I always loved your sound because it reminded me of the three-piece bands I was so into at the time like Buffalo Tom and early You Am I. Are they fair references – or who were Flanders’ biggest musical inspirations?

Yes you nailed it. Flanders was really formed on the back of similar music tastes. Mark and I played in a band together and Luke played in another. However, we all got talking at a Welcome Mat gig (if you remember them – one of Australia’s greatest music producers Wayne Connolly was in the band and they had some great songs) and realised that we all liked the same music, which our other bands didn’t really sound like. We had a jam and it all just sort of worked, at least to our ears anyway.

As to influences – we could talk for hours and hours but you would have to add bands like Nirvana, Glide, Teenage Fanclub, Ride, Dinosaur JR, Wilco and so many others. There was also the ‘guilty pleasures’ list with 80s bands like KISS, 1927, Dragon, Noiseworks etc.

The WA scene has evolved so much in the time since Flanders were one of our most promising up and comers, but you guys laid the groundwork in a lot of ways and are certainly one of those bands that helped create what people call the ‘Perth Pop Sound’. Is that something you ever take much time to reflect on or feel proud of?

We were really pre-internet, pre-mobile phones and pre-social media. So you found out about bands by reading the X-Press every Thursday, going to 78 Records or Dadas or Mills Records and looking at posters and the only way really to listen to music was on the few alternative stations there were (like) RTR, triple j etc. That meet there was a ‘scene’ created by people that were really interested in the music, as you had to work harder to hear it. We think we were just lucky to be a part of it all. All the bands seemed to get on and encourage each other and we spent a lot of time and a lot of fun times with great people. And the scene threw off strange spin-offs such as “Cricket in the Park” run by Andy from Bucket (now Jayco Brothers) – and for the record the Flanders arranged team won the inaugural grand final of that competition.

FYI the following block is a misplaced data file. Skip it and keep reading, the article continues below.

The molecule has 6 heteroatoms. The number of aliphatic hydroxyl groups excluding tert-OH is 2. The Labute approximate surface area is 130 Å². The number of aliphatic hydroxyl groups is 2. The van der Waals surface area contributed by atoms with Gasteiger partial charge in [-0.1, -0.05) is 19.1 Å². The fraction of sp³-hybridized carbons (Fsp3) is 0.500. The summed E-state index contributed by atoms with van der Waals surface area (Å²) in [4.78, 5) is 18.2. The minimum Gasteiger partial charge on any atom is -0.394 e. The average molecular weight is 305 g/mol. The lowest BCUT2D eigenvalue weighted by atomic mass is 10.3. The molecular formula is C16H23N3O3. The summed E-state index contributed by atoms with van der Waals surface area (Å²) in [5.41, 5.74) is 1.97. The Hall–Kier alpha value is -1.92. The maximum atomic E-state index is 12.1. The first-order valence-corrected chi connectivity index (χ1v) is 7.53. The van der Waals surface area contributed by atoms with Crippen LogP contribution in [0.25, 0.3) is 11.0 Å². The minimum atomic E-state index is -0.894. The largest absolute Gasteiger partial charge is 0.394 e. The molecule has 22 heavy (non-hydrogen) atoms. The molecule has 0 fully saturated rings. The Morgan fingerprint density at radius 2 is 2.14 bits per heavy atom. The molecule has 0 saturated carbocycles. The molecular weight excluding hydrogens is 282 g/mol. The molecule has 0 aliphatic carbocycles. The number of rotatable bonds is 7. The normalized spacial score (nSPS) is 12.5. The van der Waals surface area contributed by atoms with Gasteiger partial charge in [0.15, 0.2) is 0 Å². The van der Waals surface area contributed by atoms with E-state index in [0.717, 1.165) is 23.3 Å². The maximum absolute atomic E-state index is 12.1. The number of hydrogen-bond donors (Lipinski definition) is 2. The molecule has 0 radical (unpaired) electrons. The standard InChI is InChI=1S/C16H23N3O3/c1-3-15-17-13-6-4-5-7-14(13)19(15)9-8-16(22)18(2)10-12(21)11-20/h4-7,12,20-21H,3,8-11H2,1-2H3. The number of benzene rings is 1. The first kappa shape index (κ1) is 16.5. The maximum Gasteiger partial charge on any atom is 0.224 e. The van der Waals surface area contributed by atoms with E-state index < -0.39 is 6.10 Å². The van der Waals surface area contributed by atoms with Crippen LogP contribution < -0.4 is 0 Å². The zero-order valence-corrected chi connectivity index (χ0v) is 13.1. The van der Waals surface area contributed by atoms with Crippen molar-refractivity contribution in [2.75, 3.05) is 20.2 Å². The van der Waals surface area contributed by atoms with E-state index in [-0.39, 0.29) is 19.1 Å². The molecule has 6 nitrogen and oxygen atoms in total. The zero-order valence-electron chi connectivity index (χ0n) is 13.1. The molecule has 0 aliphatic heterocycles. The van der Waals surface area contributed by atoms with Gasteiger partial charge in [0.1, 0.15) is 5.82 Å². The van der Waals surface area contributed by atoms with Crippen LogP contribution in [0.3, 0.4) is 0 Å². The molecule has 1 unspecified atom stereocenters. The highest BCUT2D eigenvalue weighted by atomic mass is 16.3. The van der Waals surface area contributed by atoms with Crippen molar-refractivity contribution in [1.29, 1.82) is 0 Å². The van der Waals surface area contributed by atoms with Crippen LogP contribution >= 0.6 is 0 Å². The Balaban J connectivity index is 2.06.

It’s compliment to say your were big fish in a little pond here in Perth, and you recorded over east with luminaries like Wayne Connelly… where did you have the most success outside of Perth, was it on the east coast or overseas? Where do you think will they be most excited about the possibility of a Flanders reunion?

Well we got our Spotify stats the other day and someone listened to us in Ecuador so we are pretty keen to go on tour there! Otherwise Perth definitely – the title to one of our EPs Small Town Big Chip was actually a reference to some throw away lines on the east that we had chips on our shoulders about being from Perth.

It’s a sign of your 90s heritage I guess that, like fellow Perth legends Jebediah, you’re named after a character from The Simpsons. Were you just huge fans of the show, and/ or what inspired you to go with the name?

Yes we liked the show – but it was more of a case that we got our first gig and had to quickly come up with a name and that one just stuck – There were other names – the only other one we can remember throwing around was Avid Grey which my brother Tim stole years later!

Finally, is there any truth to the rumour that you briefly changed your name to Urgency Factor in order to make it into the US where there were several other bands named Flanders, or is it urban myth? 

No that is an urban myth – we have a record label in the US that released our stuff and they sort of squashed two of the EPs together to make an album and released it under the name Urgency Factor – it was still under the name Flanders (you can find this somewhat definitive Flanders release on Bandcamp).

Comments are closed.